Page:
We all face the end of life, though it’s not something we think much about in our youth, yet as the clock ticks on, it gets a little louder as the years pass on, and we’re a bit more mindful of our mortality.
Death comes in so many ways … and for some, it comes by their own decision, their own desire, their own hand. And we’re all left bereft, wondering if might have done something differently … and our tears reflect the gaps that exist in every relationship and in every moment of time.
It’s a hard story … but no need to make it harder than it is.
The Church has not dealt kindly with those who take their own life. They were condemned and refused burial in sacred ground. Their sin, mortal to the core, forever barred them from the gates of Paradise.
Or so it has been said.
For me, the moment of decision came in 1973, Altoona, PA … on a Sunday afternoon, when Thelma called in tears, “Can you please come to the house; George just shot himself.”
Just around the corner from the manse next to the church, I hurried over … and in the upstairs bedroom, lying on their bed … where it ended for George.
That day, and then for the funeral, I had to decide … and I decided with what I have known all the days of my life: the kindness of God, the wideness of God’s mercy … the welcome and the love of God … for all of God’s creatures … no matter the manner of death …
That day, in distress, a distress the living cannot fathom, when life has no more meaning, and death becomes the best choice, God is there with infinite love and understanding … on that Sunday afternoon, God said to George, “Come on in. I see that you’ve had a hard time of it. Here, let me get you something to eat.” When God is the perfect Jewish mother.
I celebrate William Ralph Vogel’s life … and I assure you, for those in distress, whatever it is, there is special kindness in God’s heart. Let there be no doubt that God would turn away in the last moment of our sorrow and despair.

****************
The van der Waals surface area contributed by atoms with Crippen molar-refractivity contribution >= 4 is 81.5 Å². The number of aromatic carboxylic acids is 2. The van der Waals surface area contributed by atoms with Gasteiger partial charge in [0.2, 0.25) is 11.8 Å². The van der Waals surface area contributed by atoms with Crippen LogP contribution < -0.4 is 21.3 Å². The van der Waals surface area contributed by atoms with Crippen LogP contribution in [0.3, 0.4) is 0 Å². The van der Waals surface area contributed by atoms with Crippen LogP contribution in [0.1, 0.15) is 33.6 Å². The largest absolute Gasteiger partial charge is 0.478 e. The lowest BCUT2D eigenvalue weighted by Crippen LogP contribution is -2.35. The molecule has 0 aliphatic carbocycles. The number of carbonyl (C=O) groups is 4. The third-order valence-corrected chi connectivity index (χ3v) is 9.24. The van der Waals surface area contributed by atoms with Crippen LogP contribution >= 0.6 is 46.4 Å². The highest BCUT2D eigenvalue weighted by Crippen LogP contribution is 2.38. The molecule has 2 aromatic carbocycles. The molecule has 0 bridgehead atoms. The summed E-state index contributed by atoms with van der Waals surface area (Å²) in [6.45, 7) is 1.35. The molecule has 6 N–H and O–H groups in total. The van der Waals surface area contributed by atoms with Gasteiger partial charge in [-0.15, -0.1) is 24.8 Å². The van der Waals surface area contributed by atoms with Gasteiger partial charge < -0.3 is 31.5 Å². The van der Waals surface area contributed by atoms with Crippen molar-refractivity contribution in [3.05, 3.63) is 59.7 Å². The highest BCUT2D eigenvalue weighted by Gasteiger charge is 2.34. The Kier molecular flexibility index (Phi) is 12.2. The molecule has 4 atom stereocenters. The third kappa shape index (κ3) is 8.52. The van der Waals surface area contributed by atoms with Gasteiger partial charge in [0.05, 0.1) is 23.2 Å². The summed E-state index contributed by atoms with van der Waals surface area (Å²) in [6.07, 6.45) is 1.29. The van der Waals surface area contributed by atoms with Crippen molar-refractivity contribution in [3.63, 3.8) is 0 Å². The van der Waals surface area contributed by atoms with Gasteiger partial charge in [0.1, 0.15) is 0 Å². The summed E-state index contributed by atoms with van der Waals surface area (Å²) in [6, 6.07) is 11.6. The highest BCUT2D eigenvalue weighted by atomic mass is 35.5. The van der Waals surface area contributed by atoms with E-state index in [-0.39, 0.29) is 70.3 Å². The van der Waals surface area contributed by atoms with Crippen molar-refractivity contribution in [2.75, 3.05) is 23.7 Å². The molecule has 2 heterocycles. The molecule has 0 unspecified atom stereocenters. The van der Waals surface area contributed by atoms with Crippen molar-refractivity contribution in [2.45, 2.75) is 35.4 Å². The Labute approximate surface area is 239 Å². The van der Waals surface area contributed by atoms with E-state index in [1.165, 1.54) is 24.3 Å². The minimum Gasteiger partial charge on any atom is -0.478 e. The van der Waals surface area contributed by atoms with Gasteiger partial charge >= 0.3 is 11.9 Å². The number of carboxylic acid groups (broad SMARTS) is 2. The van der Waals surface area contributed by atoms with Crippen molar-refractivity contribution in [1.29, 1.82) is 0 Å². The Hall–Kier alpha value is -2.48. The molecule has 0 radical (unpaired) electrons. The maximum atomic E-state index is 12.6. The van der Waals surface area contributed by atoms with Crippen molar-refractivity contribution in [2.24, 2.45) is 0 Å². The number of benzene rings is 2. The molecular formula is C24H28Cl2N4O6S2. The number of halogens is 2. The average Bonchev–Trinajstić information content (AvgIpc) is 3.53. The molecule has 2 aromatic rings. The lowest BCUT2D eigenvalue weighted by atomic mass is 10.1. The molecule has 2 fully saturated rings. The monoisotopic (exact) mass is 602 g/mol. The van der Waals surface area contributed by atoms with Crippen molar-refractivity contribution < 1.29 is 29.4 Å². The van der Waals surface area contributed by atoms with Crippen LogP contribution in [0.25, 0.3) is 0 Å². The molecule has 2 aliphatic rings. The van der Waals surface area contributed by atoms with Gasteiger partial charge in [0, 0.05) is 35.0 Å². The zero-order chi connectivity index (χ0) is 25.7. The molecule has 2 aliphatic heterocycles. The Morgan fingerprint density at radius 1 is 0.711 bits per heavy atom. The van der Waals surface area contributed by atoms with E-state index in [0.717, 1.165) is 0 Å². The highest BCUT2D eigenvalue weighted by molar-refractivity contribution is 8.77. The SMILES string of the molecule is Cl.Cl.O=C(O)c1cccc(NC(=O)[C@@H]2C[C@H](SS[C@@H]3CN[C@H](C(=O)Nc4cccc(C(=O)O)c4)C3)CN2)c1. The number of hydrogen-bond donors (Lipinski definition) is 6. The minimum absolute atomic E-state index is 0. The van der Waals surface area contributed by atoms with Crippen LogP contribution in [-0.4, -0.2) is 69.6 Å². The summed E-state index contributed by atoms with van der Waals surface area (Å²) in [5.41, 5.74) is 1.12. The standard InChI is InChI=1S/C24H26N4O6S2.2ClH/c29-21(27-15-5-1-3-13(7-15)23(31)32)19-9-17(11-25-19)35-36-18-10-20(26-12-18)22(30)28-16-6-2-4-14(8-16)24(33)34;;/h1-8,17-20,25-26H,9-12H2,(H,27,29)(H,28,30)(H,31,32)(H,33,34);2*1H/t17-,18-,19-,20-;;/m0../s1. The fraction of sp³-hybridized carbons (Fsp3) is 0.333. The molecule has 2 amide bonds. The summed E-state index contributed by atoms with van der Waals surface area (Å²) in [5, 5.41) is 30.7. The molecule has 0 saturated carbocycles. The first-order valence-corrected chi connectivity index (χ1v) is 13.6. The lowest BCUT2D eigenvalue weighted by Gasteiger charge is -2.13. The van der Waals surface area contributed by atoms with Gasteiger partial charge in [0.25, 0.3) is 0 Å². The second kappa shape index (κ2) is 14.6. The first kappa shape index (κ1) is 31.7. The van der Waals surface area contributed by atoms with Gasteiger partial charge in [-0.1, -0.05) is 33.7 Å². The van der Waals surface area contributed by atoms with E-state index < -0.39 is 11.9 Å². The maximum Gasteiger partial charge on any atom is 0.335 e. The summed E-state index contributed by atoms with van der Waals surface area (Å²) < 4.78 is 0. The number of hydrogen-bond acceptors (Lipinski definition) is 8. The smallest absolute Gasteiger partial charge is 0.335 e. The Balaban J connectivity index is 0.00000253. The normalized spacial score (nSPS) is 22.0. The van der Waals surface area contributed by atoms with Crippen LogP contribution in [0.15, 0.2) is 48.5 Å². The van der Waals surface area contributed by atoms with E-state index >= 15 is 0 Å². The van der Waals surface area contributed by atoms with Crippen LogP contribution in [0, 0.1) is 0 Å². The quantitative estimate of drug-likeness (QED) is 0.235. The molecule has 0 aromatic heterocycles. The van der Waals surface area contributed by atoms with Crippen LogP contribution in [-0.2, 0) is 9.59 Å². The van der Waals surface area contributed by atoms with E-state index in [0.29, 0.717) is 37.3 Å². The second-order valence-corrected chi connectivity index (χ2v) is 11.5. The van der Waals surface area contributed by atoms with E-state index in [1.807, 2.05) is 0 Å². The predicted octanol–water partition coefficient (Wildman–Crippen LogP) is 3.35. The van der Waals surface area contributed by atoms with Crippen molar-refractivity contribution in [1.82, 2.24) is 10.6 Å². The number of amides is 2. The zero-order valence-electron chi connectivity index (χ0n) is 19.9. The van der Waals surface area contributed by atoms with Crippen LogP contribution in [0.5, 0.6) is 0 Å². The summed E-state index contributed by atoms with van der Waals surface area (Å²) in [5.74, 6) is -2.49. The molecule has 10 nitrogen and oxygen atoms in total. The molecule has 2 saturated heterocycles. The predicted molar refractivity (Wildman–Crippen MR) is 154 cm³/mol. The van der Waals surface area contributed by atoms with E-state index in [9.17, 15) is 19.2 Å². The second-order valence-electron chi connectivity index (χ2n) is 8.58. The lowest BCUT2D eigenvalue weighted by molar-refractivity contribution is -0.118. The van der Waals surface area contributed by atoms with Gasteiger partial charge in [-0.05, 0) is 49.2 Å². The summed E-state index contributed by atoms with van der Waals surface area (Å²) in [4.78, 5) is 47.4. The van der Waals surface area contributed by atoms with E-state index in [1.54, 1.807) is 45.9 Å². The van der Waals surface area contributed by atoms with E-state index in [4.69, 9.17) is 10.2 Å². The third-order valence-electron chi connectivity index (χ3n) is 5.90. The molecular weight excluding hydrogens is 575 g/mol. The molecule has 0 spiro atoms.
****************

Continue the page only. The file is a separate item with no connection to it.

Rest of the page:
In this matter:
The Church was wrong … truly and profoundly wrong.
Can I right the wrong?
Dare I stand against Tradition?
The Church is changing on this question, and a whole lot more than me push for a better understanding …
And I know - your heart yearns for the mercy of God in such things …
We all know that life can be very hard … and for some, life becomes unbearable, and by their own hand, death is invited in.
How this comes to be, I do not know … but I know that it does … and I stand firm on this note: that in the end, however it is, the End is God … and God is light, God is love … God is mercy … God is kind … eternally and powerfully kind.
XXX is safe with God.
That’s how it ends … where it begins … in the heart of God …
That’s the gospel, dear friends … that’s the message … that’s our hope.
Safe at last, safe at last, thank God Almighty, safe at last.
We take leave of our brother, our friend, our companion and fellow-traveler with hearts broken … as it should be … but we leave also with some degree of courage, to live as best we can, with all the love and skill and music we can muster …
And in the end, all is good, all is God.
Amen and Amen!